Black boxes enter the OR
A data recording device famous for its use in airplane crashes is making its way into surgery rooms.
Black boxes were made for the aviation industry to record everything about flights in real time and for future review – data points like speed and altitude along with the sounds of voices and the engine. The data was pivotal in showing aviation experts where they could improve. Part of their design was to be crash-proof so that if a plane went down, the black box would survive and give us valuable information that could protect us in the future.
Duke University is equipping their operating rooms with black boxes with the goal of improving quality of care. The black boxes record “basically, anything and everything,” says Christpher Mantyh, MD, Professor of Surgery and Chief Quality Officer for Duke University Medical Center.
The system is designed to capture audio, video, and other data during a surgical procedure, allowing for later analysis and review. It also includes an artificial intelligence (AI) platform that uses machine learning algorithms to identify potential areas of improvement in surgical techniques and team communication.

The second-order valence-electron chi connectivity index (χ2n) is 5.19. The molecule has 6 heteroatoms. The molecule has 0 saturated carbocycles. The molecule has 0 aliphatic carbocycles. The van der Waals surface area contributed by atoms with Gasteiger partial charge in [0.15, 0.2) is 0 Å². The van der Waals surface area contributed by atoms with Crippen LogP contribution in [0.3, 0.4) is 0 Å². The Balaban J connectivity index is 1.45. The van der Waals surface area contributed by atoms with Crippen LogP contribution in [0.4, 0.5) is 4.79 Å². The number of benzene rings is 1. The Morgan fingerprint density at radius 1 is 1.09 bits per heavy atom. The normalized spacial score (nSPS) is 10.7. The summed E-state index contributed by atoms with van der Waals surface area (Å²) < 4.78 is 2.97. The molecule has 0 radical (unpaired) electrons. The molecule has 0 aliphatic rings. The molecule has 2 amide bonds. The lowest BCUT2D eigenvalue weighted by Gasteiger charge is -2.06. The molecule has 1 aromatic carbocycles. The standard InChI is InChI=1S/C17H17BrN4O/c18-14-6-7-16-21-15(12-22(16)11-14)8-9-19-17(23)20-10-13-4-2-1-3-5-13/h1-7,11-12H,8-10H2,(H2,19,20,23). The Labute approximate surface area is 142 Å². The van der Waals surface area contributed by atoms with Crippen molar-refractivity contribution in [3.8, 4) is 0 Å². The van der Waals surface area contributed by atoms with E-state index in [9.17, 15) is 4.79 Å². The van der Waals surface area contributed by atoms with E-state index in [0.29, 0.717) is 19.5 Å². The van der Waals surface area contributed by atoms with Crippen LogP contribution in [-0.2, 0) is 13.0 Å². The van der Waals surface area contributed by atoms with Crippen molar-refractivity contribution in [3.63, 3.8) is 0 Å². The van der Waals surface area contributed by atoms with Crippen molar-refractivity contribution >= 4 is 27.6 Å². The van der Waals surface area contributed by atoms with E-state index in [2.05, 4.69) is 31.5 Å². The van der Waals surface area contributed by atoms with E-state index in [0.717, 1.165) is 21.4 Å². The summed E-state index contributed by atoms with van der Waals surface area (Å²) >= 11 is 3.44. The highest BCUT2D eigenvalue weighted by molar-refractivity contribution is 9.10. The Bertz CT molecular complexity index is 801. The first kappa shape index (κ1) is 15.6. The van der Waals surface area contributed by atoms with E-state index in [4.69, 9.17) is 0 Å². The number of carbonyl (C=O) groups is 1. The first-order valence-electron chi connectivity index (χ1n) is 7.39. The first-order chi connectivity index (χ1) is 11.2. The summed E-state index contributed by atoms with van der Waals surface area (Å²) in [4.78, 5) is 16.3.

“The system integrates other numerical data and physiological data,” said Rebecca McKenzie, DNP, MBA, MSN, RN, Assistant Vice President of Perioperative Services of Duke University Hospital.
“It’s not only reviewing the video and the audio that was transpiring at the period of time you’re looking at, but there’s a feed from the physiological monitor and the anesthesia machine. So, the patient’s temperature, their oxygenation, and all of those sorts of things are tied in also.”
So far, black boxes have helped Duke provide better patient care, increase patient turnover, and redesign operating room layout for efficiency.
“When we look at the black box, we figure out exactly the right position to put everything: Where should the nurses and surgeons stand? Where do we put the trays? Where do the robot arms go?” Dr. Mantyh said.
“We take an ergonomic look at everything, even the mopping, and make the room more efficient. It’s the same for our laparoscope equipment, which hangs on booms. We can look at the videos and say, ‘Maybe we should have the boom on the left side instead of the right.’ Or, ‘the anesthesia machine might be getting in the way.'”
Duke began with black boxes in two operating rooms and has since expanded into more, but one area – emergency trauma rooms – remains untapped.
“One area that is very chaotic is our trauma bays,” Dr. Mantyh said. “I remember as a resident way back when the trauma bay was the most chaotic area in the hospital. Obviously, time is of the essence. Patients can have a lot of things going on. But if you actually do it well, it is an amazingly efficient and potentially lifesaving area. So we’re thinking about putting [a black box] in there.”
Duke is also looking to put black boxes in other departments like thoracic surgery, gynecology, and urology.
Dr. Mantyh shared, “I think people are clamoring to see how we can do it better. I do think [the black boxes] are here to stay.”